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The Montana Wildlife Federation is waging a war of words with outdoor gear retail giant Cabela's over its Cabela's Trophy Properties recreational real estate listing business and how it may affect hunter access in Montana.

It began with a letter to Cabela's president and CEO Dennis Highby from MWF executive director Craig Sharpe on May 30. It continued with a letter back from Trophy Properties' manager David Nelson a few days later. And it resumed last Tuesday with another letter from Sharpe to Highby.

What sparked the controversy was Cabela's involvement in selling key pieces of wildlife habitat, including the 29,000-acre Weaver Ranch, north of Winnett, which had been enrolled in the state's Block Management Program. Through the Block Management Program, farmers and ranchers are paid by Montana Fish, Wildlife and Parks to provide free public access to resident and nonresident hunters.

MWF notes that with sales of recreational property, public access for hunting and fishing is typically lost to Montana sportsmen. And, frankly, the MWF wonders why Cabela's wants to be a part of that.

Sharpe's May 30 letter began, "The first words on the website of Cabela's Trophy Properties, under the question: What is Cabela's Trophy Properties? reads, 'For over 46 years, sportsmen have trusted Cabela's.' Regrettably, we now come to the conclusion that we sportsmen of Montana can trust Cabela's no longer."

The letter continues, "The MWF Executive Board finds that Cabela's is trading on its trusted reputation as a merchant of sporting goods to engage in a real estate marketing activity that is calculated to subvert and destroy the very system of North American wildlife conservation that has provided Cabela's with the hunter-and-angler markets that gave your company life in the first place."

It goes on, "Many MWF members have come to live in Montana precisely to escape the results in other states of such 'recreational land marketing' that squeezes out hunters and anglers of ordinary means from access to publicly owned wildlife that is located on private lands."

Cabela's responded with a letter from Nelson which stated that Trophy Properties was simply a listing service. It sells no land and puts no restrictions on what's done with properties.

Nelson wrote, "Cabela's Trophy Properties is a recreational property listing service. Similar to a MLS for residential properties, we have a marketing relationship with independent recreational real estate brokers who are members of our listing service.

Nelson's letter continued, "All of the properties marketed by Cabela's Trophy Properties are already for sale to the public. All listings are available for purchase by any entity, public or private. All listings are promoted to the general public on www.CabelasTrophyProperties.com. We do not get involved in the sale or purchase of any property. Cabela's does not own any non-commercial land. Cabela's Trophy Properties does not have, nor will we be opening, any offices in any states."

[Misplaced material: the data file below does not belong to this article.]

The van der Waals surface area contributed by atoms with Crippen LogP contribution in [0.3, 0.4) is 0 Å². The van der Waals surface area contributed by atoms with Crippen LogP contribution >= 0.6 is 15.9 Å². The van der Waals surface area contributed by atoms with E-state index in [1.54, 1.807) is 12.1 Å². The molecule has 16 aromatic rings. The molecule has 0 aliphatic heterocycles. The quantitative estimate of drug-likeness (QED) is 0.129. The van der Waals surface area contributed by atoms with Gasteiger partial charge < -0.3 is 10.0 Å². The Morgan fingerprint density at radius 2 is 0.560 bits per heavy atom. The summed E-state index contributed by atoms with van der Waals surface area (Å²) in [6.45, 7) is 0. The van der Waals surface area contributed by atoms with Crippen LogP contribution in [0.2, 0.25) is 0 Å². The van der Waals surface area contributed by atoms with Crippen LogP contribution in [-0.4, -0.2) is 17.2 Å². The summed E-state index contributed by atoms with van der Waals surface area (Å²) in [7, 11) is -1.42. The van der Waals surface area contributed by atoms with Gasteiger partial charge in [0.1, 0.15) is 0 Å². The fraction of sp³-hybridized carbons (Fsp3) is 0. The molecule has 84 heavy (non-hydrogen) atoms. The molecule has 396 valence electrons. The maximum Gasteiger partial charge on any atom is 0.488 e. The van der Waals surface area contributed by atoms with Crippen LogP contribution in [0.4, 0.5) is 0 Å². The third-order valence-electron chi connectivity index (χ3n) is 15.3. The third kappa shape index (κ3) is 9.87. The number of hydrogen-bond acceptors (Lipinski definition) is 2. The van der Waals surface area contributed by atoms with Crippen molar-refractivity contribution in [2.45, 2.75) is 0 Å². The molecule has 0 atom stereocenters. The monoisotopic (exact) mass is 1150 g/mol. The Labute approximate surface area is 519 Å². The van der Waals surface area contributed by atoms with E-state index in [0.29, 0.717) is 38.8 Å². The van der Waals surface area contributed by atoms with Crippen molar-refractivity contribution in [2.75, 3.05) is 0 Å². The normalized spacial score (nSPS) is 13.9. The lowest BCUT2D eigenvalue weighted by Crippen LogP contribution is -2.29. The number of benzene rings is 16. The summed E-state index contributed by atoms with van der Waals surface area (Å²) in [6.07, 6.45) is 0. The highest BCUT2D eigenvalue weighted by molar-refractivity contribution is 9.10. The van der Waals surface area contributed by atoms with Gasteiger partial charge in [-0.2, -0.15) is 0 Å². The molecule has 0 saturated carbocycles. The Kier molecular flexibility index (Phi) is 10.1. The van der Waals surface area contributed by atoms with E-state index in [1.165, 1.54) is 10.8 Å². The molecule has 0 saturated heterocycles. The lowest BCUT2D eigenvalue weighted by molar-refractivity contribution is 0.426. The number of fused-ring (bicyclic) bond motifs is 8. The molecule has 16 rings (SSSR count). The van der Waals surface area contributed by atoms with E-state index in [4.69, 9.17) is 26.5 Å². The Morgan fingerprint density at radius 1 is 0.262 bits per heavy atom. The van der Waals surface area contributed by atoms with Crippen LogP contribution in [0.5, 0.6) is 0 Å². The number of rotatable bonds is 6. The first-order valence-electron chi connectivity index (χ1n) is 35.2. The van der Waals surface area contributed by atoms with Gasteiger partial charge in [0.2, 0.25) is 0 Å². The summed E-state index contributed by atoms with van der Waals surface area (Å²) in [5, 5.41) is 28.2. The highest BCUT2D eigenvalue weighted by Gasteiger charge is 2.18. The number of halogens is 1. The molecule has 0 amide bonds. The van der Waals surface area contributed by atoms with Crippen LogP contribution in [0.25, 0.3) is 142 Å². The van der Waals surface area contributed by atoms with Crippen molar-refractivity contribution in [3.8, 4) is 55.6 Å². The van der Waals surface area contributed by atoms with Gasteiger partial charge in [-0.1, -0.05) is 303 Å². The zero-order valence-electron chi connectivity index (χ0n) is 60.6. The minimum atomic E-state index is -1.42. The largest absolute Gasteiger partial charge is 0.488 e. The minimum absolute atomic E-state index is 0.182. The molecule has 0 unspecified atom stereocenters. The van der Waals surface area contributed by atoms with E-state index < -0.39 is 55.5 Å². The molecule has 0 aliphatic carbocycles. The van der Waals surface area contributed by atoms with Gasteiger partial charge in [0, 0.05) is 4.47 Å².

Cabela's gets its listings from brokers and agents in the state, including Western Skies Land Co. in Lewistown, which bought the Weaver Ranch to subdivide.

Sharpe commented that this doesn't mean that Cabela's isn't profiting from these land dealings. Certainly, using the Cabela's name to sell recreational land puts the firm's blessings on Trophy Properties' dealings.

Cabela's Trophy Properties currently has 72 listings for recreational land in Montana with price tags of up to $6 million. And some of the sales verbiage on these properties being sold is enough to raise some eyebrows:

• "Last large bighorn sheep range in Montana."

• "Waterfowl sanctuary entwined along 1.5 miles of the Yellowstone River with three private islands."

• "Large Montana ranch containing approximately 16,900 acres (7,195 acres deeded)" or "Access to over 375,00 acres of BLM" or "3,200 acres against the USFS (U.S. Forest Service land)."

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• "Excellent CRP coverage and payment make this the perfect investment hunting property" or "480 acres, 345.7 in CRP."

• "In fact, Pheasants Forever used to raise birds on this parcel."

In his letter to Cabela's last week, Sharpe wrote, "You cannot expect to escape the glare of public scrutiny or a reaction by Montana sportsmen that believe Cabela's is complicit to large blocks of highly prized wildlife and hunting and fishing habitats being sold to interests that may either break up the properties because they view the attractive wildlife-rich lands as 'Trophy' real estate or to exclusive wildlife privatization and hunting commercialization ventures."

Sharpe continued, "Some of our members have noticed the 'For Sale' notices for traditional public hunting, private properties on the Cabela's website, and in local ag-news publications, and are now calling for a strong public hunter response in Montana, such as burning or mailing back their Cabela's catalog."

MWF asked in its recent letter to meet with Cabela's officials in regard to its real estate activities. "MWF would like to discuss the circumstances with Cabela's in this regard and offer some meaningful options that take into consideration the values of conservation-minded Montana sportsmen," Sharpe wrote, adding, "We recognize that previous experience in marketing real estate as hunting properties may have left you uninformed of how strongly this practice is opposed by hunters and anglers in Montana."

As of Friday, Cabela's hadn't replied.

Mark Henckel is the outdoor editor of The Billings Gazette. His columns appear Thursdays and Sundays. He can be contacted at 633-2598 or at henckel@billingsgazette.com.

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